I will be reviewing the Nike Terra Kiger 3. They are a lightweight, minimally cushioned trail shoe with a low heel & form-fitting upper. There is a 4 millimeter drop from the heel to forefoot, placing it within my sweet spot. As of typing this review I have only put 14 miles on them, but they were pretty tough and wet miles. So lets break these bad boys down.
Upper– Really well-fitting upper with their new FlyMesh technology. It hugged my foot tight while twisting and turning on the trails, without being too tight or cutting off circulation. The lacing setup is amazing, something Nike has seemed to perfect. We’ll see how the lacing bands hold up on the trails though, I can see twigs catching and ripping the bands. The fixed tongue worked well and did not slide, but it is a part of the ankle collar and took some adjusting to get used to. At first it felt like I was wearing an elastic band that may soon cut off circulation, but it got better as the run went on. I’m sure this setup helps keep dirt out and combined with above ankle socks for the winter it should be alright. So no real complaints. I tested out the drainage, something I had read as complaint before purchasing the shoes, by running through a couple of puddles and creek crossings. They did not seem to hold any crazy amount of water, drained pretty well. But I will be keeping a close eye on this since early in my big November race I will be crossing a creek.
Sole/Tread– The deep tread is amazing with a very sticky rubber to boot. I may be a tad biased since my last trail shoes were almost 2 years old, but the sole is awesome. It had been raining the past week here in RVA, so the trails were very muddy and wet. There is one short climb on North Bank trail that is nothing but red clay which stays smooth and slick when wet with nothing for regular shoe soles to grab on. For my trail run I ran 2 loops, 1st time around as I ran up the section, I watched a women go down with hiking boots; slipping and grabbing her husband for support. 2nd time around after going up I decided to run back down a couple of times to test out the lugs. They held up really well, I even gave myself an extra boost to slide down the hill but failed.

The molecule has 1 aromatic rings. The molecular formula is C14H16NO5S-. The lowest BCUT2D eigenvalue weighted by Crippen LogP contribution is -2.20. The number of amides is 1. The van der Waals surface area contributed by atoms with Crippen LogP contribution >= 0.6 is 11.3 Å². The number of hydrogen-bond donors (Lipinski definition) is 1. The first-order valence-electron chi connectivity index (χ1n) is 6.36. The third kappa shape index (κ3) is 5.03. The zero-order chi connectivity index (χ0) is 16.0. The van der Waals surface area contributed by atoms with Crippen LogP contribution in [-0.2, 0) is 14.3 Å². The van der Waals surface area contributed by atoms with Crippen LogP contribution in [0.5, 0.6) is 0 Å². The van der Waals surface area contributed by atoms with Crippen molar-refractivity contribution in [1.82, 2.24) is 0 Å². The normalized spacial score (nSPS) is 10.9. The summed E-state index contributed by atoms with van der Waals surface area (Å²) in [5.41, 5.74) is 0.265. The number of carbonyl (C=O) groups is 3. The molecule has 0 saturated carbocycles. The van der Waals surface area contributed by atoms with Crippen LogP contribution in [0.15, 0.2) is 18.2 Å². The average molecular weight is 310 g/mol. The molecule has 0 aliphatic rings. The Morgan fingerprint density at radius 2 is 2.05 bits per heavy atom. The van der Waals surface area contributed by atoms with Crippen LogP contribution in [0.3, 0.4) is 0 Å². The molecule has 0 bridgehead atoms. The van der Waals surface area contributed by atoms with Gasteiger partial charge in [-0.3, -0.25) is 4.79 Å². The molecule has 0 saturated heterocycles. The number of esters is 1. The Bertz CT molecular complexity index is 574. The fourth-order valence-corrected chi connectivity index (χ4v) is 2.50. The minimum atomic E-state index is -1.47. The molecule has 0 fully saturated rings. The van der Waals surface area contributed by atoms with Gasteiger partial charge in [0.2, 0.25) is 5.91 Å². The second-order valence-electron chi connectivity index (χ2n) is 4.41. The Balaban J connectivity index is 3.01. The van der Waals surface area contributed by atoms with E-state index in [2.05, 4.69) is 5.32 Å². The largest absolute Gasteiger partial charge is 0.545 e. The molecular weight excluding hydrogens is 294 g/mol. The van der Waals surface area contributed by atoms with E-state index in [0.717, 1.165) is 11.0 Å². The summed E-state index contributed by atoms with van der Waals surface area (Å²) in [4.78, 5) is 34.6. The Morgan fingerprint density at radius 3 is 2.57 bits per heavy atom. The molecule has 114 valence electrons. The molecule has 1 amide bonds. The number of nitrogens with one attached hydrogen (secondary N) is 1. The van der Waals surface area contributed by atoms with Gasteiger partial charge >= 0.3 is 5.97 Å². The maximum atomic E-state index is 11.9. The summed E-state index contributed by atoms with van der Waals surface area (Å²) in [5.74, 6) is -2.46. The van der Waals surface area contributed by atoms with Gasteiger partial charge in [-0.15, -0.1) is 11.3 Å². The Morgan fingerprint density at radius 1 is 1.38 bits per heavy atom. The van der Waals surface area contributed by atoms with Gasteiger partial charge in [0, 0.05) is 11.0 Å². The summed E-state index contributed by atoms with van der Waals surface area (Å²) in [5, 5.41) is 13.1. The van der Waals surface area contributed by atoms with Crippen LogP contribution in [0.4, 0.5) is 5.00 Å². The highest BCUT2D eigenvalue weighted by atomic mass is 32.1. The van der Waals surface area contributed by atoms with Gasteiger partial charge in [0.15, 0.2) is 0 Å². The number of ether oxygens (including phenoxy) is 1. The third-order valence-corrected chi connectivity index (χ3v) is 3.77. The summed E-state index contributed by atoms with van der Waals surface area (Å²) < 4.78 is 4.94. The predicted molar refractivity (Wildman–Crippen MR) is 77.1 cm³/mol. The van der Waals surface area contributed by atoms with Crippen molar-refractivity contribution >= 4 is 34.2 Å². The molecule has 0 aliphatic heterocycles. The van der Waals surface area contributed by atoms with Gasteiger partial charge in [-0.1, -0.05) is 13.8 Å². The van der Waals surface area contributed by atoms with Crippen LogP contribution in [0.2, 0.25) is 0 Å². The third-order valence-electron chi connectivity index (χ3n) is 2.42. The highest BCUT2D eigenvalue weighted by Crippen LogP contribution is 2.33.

I’m sure I looked like a little kid entertaining himself by running up and down a hill, but such is life. I have not road tested these shoes, but the tread looks smooth even with such deep lugs, so I image they will work out just fine. Running on wet rocks was spotty, but I think that is the case with just about all shoes. If the rocks were rough and bumpy the shoes did just fine, but the smooth and slick rocks were an issue.
Cushion & Protection– These shoes have a solid amount of protection, think less than Brooks Cascadia but more than most of New Balance’s Minimus line. I am a huge fan of my Cascadia’s for hiking, but their sole is a little too thick for me trail running. Although there is not a huge difference stack height wise between the Cascadia(27mm) and the Kiger (24mm), the Kiger’s feel faster and closer to the ground. Their does not seem to be a rock plate, but the rubber is thick enough to protect against any rocks, so I am not concerned.
I will be testing these shoes out more in the next couple days. We still have a lot of standing water so I will further test the draining and I will also hop on the roads to test out the lugs on a smooth surface.